This past weekend was the running of the 32nd annual Terry Fox Run in Grand Forks, where residents gathered together to run, walk or cycle the eight-kilometre route to raise funds for cancer research.
Since his journey across Canada in 1980, Terry Fox has become a Canadian icon for hope, perseverance, strength and determination.
His effort and willpower has turned into a worldwide legacy and has become a powerhouse fundraiser.
Whenever I participate in a run, this one in particular, it reminds me of those many photographs that capture his pained face as he continued to run, despite his pain.
It is the hard determination in his eyes that contrasted immensely against his limping gait, tightly pressed lips and clenched fists that reveal the fighter in him and his persistence and drive.
I am healthy and able and I won’t give up when I struggle because he didn’t. There are now many, many organizations that have walks or marathons to raise funds for a cause, from cancer to multiple sclerosis, or lupus to Alzheimer’s.
In a world of over seven billion people, everybody has, is or will be affected by one disease or another. It can be someone close or a distant friend.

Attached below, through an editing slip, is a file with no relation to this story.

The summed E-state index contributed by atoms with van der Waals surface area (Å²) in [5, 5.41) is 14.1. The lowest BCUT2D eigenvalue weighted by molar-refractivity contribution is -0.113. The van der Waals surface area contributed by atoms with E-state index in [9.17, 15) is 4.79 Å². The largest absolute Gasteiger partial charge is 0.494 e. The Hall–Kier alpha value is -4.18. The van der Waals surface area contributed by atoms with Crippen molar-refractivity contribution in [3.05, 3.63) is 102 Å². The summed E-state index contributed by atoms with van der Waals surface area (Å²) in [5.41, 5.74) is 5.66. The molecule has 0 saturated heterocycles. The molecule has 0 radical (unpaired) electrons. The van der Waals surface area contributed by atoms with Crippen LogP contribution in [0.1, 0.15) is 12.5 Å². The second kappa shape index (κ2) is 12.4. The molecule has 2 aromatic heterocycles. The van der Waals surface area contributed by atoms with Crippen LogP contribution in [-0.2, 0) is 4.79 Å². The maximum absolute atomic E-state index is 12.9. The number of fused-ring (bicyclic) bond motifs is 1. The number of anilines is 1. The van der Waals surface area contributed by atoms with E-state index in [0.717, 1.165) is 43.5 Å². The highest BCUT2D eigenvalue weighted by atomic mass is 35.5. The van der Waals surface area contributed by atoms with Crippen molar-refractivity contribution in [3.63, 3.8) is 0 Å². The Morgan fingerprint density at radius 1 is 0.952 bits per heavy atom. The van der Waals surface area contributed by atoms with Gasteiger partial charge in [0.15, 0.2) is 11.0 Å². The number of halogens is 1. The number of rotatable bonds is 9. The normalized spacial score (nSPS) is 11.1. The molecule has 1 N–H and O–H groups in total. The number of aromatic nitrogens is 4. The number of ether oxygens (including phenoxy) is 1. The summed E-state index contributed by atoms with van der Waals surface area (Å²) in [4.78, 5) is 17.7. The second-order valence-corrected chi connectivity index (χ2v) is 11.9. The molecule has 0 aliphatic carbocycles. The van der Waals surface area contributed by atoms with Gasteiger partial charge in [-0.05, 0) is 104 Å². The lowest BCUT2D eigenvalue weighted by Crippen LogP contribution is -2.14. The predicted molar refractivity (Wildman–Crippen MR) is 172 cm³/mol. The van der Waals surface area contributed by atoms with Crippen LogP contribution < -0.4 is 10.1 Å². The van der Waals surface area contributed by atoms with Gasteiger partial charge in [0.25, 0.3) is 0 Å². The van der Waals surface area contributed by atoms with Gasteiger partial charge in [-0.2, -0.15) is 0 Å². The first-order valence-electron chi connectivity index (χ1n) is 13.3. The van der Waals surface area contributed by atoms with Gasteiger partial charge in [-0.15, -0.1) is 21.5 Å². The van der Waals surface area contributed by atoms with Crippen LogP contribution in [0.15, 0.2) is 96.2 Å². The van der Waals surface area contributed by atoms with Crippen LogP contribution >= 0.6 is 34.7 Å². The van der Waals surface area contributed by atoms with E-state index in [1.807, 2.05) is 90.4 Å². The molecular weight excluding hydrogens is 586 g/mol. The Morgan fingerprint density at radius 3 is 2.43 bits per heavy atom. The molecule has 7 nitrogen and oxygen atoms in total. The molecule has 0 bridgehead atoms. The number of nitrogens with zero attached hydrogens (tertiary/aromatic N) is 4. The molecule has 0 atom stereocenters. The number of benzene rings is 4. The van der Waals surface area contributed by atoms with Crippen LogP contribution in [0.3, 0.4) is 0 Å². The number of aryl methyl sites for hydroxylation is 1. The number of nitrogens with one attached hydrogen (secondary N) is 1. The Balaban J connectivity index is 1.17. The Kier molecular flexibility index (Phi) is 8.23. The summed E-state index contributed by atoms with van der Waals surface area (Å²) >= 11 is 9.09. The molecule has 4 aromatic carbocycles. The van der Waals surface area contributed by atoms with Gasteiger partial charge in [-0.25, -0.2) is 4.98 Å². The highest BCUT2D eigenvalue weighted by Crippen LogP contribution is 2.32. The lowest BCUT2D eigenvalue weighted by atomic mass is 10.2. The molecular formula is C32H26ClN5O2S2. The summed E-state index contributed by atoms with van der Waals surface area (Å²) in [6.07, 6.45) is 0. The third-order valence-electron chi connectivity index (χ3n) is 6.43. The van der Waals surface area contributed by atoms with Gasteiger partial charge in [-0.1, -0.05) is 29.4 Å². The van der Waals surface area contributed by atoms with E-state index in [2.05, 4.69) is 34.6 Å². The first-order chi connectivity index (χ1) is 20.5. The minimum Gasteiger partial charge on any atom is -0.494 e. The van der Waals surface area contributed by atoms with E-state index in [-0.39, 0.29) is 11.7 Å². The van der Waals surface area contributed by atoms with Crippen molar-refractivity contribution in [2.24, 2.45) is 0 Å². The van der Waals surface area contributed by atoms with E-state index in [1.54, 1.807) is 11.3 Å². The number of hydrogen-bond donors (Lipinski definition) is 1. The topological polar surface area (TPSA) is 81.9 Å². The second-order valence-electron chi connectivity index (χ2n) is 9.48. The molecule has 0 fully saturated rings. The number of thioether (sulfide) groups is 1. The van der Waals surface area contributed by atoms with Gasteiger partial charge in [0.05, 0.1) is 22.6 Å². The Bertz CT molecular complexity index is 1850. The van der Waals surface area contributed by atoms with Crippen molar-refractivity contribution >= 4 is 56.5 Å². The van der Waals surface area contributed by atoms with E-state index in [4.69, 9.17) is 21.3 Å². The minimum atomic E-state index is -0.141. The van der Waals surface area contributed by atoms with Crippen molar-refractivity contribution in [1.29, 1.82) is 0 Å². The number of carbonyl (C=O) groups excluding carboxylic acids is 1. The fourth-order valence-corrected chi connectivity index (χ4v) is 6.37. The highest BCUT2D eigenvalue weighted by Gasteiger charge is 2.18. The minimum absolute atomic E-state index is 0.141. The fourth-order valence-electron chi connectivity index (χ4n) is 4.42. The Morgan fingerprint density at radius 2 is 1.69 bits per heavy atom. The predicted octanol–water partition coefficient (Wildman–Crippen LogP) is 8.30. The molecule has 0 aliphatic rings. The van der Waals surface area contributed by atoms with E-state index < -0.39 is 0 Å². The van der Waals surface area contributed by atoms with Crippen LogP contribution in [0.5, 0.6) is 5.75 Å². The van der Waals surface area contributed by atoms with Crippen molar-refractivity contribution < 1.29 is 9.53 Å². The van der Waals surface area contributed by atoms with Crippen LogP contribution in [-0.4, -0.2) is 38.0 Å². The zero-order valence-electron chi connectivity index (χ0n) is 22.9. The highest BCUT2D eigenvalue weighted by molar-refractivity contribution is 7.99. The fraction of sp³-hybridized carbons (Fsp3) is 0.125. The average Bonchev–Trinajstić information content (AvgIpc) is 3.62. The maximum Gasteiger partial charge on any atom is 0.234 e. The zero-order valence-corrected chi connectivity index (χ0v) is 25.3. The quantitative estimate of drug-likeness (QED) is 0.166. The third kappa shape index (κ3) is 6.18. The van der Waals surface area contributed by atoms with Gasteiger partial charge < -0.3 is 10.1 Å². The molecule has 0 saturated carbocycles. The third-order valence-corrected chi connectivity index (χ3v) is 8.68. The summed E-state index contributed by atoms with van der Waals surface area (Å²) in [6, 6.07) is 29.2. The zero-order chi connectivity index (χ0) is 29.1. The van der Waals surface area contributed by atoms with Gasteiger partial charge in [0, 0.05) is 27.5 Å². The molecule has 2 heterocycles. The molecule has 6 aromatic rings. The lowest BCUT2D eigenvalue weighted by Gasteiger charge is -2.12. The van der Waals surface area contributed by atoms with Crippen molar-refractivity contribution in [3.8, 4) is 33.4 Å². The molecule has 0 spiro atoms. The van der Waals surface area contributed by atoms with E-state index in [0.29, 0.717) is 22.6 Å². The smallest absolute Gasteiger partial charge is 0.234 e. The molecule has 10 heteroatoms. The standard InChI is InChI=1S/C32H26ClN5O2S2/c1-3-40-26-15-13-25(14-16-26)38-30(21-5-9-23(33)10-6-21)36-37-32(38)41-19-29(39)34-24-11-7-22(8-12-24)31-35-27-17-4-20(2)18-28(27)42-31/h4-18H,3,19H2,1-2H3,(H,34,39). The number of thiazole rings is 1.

Sometimes people are blindsided by a diagnosis, and other times its unfortunately genetic.
There really is no telling who it will affect and in turn, ripple out and touch others.
Though some may disparage on donating to big charities and wonder where the money is going (and I do agree, to a degree), don’t forget what the cause is for and the reason behind why it was created.
It’s a moment of solidarity for the people who have fought against a disease – some who have won, some who have not. It’s for those who have lost a loved one and to remember and connect with others.
It’s a reminder of the fragility of human life and how we’re ultimately quite similar to one another.
It’s also a moment to reflect on the courage and strength of the individuals and supportive family and friends throughout a trying journey.
Take heart and stay positive because negativity will get you nowhere.
– Cassandra Chin is reporter for the Grand Forks Gazette